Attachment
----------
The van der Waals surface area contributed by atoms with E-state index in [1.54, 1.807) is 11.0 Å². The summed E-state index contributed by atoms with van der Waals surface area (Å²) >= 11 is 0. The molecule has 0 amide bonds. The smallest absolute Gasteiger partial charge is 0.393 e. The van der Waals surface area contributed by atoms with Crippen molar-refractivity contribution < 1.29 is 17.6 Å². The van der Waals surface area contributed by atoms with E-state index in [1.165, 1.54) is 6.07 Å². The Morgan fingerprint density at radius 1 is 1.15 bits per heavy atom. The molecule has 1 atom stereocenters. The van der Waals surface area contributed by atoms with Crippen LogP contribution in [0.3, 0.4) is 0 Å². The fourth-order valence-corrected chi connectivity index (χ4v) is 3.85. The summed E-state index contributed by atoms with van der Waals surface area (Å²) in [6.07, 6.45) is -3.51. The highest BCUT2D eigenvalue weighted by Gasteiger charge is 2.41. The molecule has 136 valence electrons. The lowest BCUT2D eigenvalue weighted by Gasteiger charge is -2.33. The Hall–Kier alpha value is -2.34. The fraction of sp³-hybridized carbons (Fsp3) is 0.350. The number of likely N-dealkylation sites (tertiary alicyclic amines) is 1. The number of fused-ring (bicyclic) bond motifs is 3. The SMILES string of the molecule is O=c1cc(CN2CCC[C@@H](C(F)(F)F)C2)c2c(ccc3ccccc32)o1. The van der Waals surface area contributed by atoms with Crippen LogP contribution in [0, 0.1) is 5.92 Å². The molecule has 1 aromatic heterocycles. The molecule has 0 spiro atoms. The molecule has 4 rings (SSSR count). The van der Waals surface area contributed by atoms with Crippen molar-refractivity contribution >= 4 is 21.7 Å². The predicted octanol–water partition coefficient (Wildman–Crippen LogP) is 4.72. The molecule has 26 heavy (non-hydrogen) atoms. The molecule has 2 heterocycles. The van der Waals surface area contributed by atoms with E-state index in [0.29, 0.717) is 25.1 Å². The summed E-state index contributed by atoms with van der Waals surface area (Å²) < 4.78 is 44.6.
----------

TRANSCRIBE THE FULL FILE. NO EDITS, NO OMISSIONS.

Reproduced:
The van der Waals surface area contributed by atoms with E-state index in [1.54, 1.807) is 11.0 Å². The summed E-state index contributed by atoms with van der Waals surface area (Å²) >= 11 is 0. The molecule has 0 amide bonds. The smallest absolute Gasteiger partial charge is 0.393 e. The van der Waals surface area contributed by atoms with Crippen molar-refractivity contribution < 1.29 is 17.6 Å². The van der Waals surface area contributed by atoms with E-state index in [1.165, 1.54) is 6.07 Å². The Morgan fingerprint density at radius 1 is 1.15 bits per heavy atom. The molecule has 1 atom stereocenters. The van der Waals surface area contributed by atoms with Crippen LogP contribution in [0.3, 0.4) is 0 Å². The fourth-order valence-corrected chi connectivity index (χ4v) is 3.85. The summed E-state index contributed by atoms with van der Waals surface area (Å²) in [6.07, 6.45) is -3.51. The highest BCUT2D eigenvalue weighted by Gasteiger charge is 2.41. The molecule has 136 valence electrons. The lowest BCUT2D eigenvalue weighted by Gasteiger charge is -2.33. The Hall–Kier alpha value is -2.34. The fraction of sp³-hybridized carbons (Fsp3) is 0.350. The number of likely N-dealkylation sites (tertiary alicyclic amines) is 1. The number of fused-ring (bicyclic) bond motifs is 3. The SMILES string of the molecule is O=c1cc(CN2CCC[C@@H](C(F)(F)F)C2)c2c(ccc3ccccc32)o1. The van der Waals surface area contributed by atoms with Crippen LogP contribution in [0, 0.1) is 5.92 Å². The molecule has 1 aromatic heterocycles. The molecule has 0 spiro atoms. The molecule has 4 rings (SSSR count). The van der Waals surface area contributed by atoms with Crippen molar-refractivity contribution >= 4 is 21.7 Å². The predicted octanol–water partition coefficient (Wildman–Crippen LogP) is 4.72. The molecule has 26 heavy (non-hydrogen) atoms. The molecule has 2 heterocycles. The van der Waals surface area contributed by atoms with E-state index in [0.29, 0.717) is 25.1 Å². The summed E-state index contributed by atoms with van der Waals surface area (Å²) < 4.78 is 44.6.